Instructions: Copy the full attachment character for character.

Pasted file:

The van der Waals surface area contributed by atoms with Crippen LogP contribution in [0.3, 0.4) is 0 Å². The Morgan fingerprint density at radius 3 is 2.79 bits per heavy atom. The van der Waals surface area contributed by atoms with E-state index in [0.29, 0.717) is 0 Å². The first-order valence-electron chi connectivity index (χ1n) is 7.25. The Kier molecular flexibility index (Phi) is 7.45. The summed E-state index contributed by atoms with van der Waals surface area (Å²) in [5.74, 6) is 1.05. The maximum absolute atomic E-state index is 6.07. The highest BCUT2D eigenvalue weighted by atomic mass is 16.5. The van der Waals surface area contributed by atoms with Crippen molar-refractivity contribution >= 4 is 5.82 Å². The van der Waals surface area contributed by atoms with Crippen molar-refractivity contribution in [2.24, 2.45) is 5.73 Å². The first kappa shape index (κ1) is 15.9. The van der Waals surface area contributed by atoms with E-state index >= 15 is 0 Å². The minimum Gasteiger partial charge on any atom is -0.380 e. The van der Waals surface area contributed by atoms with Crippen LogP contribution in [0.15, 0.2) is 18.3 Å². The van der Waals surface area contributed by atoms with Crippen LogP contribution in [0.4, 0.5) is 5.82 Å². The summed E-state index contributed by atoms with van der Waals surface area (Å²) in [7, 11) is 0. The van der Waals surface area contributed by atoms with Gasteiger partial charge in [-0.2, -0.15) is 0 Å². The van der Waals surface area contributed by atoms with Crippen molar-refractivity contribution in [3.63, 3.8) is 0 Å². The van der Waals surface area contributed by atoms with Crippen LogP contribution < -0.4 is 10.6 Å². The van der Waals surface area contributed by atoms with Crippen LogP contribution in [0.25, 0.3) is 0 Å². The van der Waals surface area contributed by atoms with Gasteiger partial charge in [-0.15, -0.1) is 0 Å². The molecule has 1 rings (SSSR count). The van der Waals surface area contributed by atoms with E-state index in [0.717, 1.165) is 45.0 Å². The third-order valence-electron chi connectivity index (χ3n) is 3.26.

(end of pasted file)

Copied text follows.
The van der Waals surface area contributed by atoms with Crippen LogP contribution in [0.3, 0.4) is 0 Å². The Morgan fingerprint density at radius 3 is 2.79 bits per heavy atom. The van der Waals surface area contributed by atoms with E-state index in [0.29, 0.717) is 0 Å². The first-order valence-electron chi connectivity index (χ1n) is 7.25. The Kier molecular flexibility index (Phi) is 7.45. The summed E-state index contributed by atoms with van der Waals surface area (Å²) in [5.74, 6) is 1.05. The maximum absolute atomic E-state index is 6.07. The highest BCUT2D eigenvalue weighted by atomic mass is 16.5. The van der Waals surface area contributed by atoms with Crippen molar-refractivity contribution >= 4 is 5.82 Å². The van der Waals surface area contributed by atoms with Crippen molar-refractivity contribution in [2.24, 2.45) is 5.73 Å². The first kappa shape index (κ1) is 15.9. The van der Waals surface area contributed by atoms with E-state index >= 15 is 0 Å². The minimum Gasteiger partial charge on any atom is -0.380 e. The van der Waals surface area contributed by atoms with Crippen LogP contribution in [0.15, 0.2) is 18.3 Å². The van der Waals surface area contributed by atoms with Crippen LogP contribution in [0.4, 0.5) is 5.82 Å². The summed E-state index contributed by atoms with van der Waals surface area (Å²) in [7, 11) is 0. The van der Waals surface area contributed by atoms with Gasteiger partial charge in [-0.2, -0.15) is 0 Å². The van der Waals surface area contributed by atoms with Crippen molar-refractivity contribution in [3.63, 3.8) is 0 Å². The van der Waals surface area contributed by atoms with Crippen LogP contribution < -0.4 is 10.6 Å². The van der Waals surface area contributed by atoms with Crippen LogP contribution in [0.25, 0.3) is 0 Å². The van der Waals surface area contributed by atoms with Gasteiger partial charge in [-0.15, -0.1) is 0 Å². The molecule has 1 rings (SSSR count). The van der Waals surface area contributed by atoms with E-state index in [0.717, 1.165) is 45.0 Å². The third-order valence-electron chi connectivity index (χ3n) is 3.26.